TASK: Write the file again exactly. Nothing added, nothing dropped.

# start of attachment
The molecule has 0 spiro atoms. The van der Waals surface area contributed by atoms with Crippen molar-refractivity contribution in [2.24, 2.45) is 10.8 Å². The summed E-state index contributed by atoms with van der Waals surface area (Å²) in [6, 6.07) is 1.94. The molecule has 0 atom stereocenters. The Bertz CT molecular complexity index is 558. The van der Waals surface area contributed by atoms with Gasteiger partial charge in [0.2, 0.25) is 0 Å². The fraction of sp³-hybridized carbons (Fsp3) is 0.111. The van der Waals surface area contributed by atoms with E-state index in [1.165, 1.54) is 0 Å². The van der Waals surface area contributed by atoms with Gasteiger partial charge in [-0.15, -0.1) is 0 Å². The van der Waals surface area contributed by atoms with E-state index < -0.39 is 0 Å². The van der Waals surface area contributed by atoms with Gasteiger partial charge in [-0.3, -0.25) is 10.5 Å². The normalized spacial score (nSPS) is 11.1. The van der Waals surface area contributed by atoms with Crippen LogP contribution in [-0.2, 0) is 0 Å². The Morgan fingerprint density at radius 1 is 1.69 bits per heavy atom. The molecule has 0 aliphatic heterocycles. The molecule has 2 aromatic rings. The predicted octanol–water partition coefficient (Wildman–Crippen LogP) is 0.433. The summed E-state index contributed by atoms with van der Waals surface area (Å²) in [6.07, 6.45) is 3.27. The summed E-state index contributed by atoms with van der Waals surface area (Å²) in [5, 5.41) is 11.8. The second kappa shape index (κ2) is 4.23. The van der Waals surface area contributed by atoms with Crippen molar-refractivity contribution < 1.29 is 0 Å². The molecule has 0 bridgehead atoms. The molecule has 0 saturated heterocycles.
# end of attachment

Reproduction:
The molecule has 0 spiro atoms. The van der Waals surface area contributed by atoms with Crippen molar-refractivity contribution in [2.24, 2.45) is 10.8 Å². The summed E-state index contributed by atoms with van der Waals surface area (Å²) in [6, 6.07) is 1.94. The molecule has 0 atom stereocenters. The Bertz CT molecular complexity index is 558. The van der Waals surface area contributed by atoms with Gasteiger partial charge in [0.2, 0.25) is 0 Å². The fraction of sp³-hybridized carbons (Fsp3) is 0.111. The van der Waals surface area contributed by atoms with E-state index in [1.165, 1.54) is 0 Å². The van der Waals surface area contributed by atoms with Gasteiger partial charge in [-0.15, -0.1) is 0 Å². The van der Waals surface area contributed by atoms with E-state index < -0.39 is 0 Å². The van der Waals surface area contributed by atoms with Gasteiger partial charge in [-0.3, -0.25) is 10.5 Å². The normalized spacial score (nSPS) is 11.1. The van der Waals surface area contributed by atoms with Crippen LogP contribution in [-0.2, 0) is 0 Å². The Morgan fingerprint density at radius 1 is 1.69 bits per heavy atom. The molecule has 0 aliphatic heterocycles. The molecule has 2 aromatic rings. The predicted octanol–water partition coefficient (Wildman–Crippen LogP) is 0.433. The summed E-state index contributed by atoms with van der Waals surface area (Å²) in [6.07, 6.45) is 3.27. The summed E-state index contributed by atoms with van der Waals surface area (Å²) in [5, 5.41) is 11.8. The second kappa shape index (κ2) is 4.23. The van der Waals surface area contributed by atoms with Crippen molar-refractivity contribution < 1.29 is 0 Å². The molecule has 0 bridgehead atoms. The molecule has 0 saturated heterocycles.